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Extra 1,056 college places will be available in September, Harris says

There is a push taking place to increase the number of college places and apprenticeships.

Minister for Further and Higher Education Simon Harris
Minister for Further and Higher Education Simon Harris
Image: PA

THERE WILL BE an additional 1,056 additional college places available in September, according to Minister for Further and Higher Education Simon Harris.

This will include 60 more places in medicine from September, around an 8% increase on last year, with extra places for nursing and architecture also in line for this year. 

There will be 16 new apprenticeships ranging from farm management to horticulture to software architect, in a bid to support making apprenticeships a “valid way” of learning, the minister said.

Harris outlined that his department worked with the Department of Health and the HSE to provide the extra places to match a specific need in the area.

“What I mean by that is areas where we as a country have identified a skills need, or where students have identified massive demand,” he told RTÉ Radio One’s Morning Ireland programme.  

The Wicklow Fine Gael TD said it will result in over 700 medicine places and by 2025 the government expects there to be an extra 200 medicine places in the system.

“Last year, we put three extra places in; this year we’re putting 60, to give you a sense of the scale and I think that’s a really good example of when departments work together,” he added.

“I’ve written to government colleagues and said will you you map out for us your requirements in terms of how many social workers, how many speech and language therapists, how many physiotherapist do we need,” he said.

These additional places would be targeted to areas of “high demand” where there’s a skills requirement for society and the economy, Harris stressed. 

He said the department is hoping to make apprenticeships a more viable option.

“Last year we saw the highest number of people ever registered to be an apprentice, and this is part of our real push to culturally try and change the landscape here in Ireland to realise that there’s lots of different ways of getting a qualification,” Harris said. 

However, the announcement has been blasted by the Irish Pharmacy Union (IPU) which has said there has been a “failure” and “inexplicable oversight” to include any additional spaces for pharmacy students today’s list.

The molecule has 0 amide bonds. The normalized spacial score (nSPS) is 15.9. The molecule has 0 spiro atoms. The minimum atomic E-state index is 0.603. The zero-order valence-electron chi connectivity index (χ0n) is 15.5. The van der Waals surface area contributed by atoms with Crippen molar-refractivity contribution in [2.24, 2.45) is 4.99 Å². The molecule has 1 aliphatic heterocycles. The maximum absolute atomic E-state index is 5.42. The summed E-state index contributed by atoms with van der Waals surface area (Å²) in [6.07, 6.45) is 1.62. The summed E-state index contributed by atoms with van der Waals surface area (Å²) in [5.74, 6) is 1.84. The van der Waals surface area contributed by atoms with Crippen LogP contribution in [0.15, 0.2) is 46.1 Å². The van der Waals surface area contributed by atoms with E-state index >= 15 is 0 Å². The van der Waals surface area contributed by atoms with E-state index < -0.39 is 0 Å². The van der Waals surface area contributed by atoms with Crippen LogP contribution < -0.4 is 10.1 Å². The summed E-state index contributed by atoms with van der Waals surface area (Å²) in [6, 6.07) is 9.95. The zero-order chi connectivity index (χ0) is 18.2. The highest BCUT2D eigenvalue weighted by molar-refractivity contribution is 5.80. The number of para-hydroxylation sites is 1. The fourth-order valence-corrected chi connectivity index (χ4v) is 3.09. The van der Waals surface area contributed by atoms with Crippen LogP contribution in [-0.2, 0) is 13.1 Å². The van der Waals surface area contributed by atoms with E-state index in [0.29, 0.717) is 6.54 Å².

In a statement, the union said Ireland can no longer rely on overseas training for pharmacists and that patient care will be impacted if training places are not increased.

A recent survey of over 1,000 pharmacists conducted by the IPU, with the support of Behaviour & Attitudes (B&A), found the majority of pharmacists believe there is an insufficient number of pharmacists working in the system.

Community pharmacist and IPU Honorary Treasurer, Tom Murray said the “extreme shortage of community pharmacists” has been consistently raised in public and with the Minister Harris.

“We wrote to him outlining the problem as early as last September and the extreme manpower shortage in community pharmacy was highlighted in Dáil Eireann within the last two weeks,” he said.

“It is deeply disappointing and concerning that the sector has been completely overlooked in today’s announcement.”

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He added that the addition of pharmacists to the Government’s Critical Skills Occupation List last week “illustrates the Government’s awareness of the need for additional professionals” in the sector.

“This illustrates the shortsightedness of the recent decision by Minister Harris and points to a worrying lack of coherence within government.

“The fact of the matter is that Ireland is simply not training enough pharmacists. Half of those who work in the sector today were forced to train overseas. This is untenable in a modern healthcare system.

“In July 2021, the Minister publicly announced that an increase in pharmacy places was forthcoming. The failure to honour that commitment will further heap pressure on the system.”

Murray concluded by calling on both Minister Harris and Minister for Health Stephen Donnelly to address the problem.

“Minister Harris claimed this morning to be listening to the sectors where there is a societal need for an increase in education places.

“Perhaps he needs to pay more attention or listen more closely. While the Minister for Health needs to advocate more loudly for the sector, to ensure those training places that are so vital, are introduced without any further delay. A failure to deliver will have a negative impact on pharmacy services and in turn patient care.”

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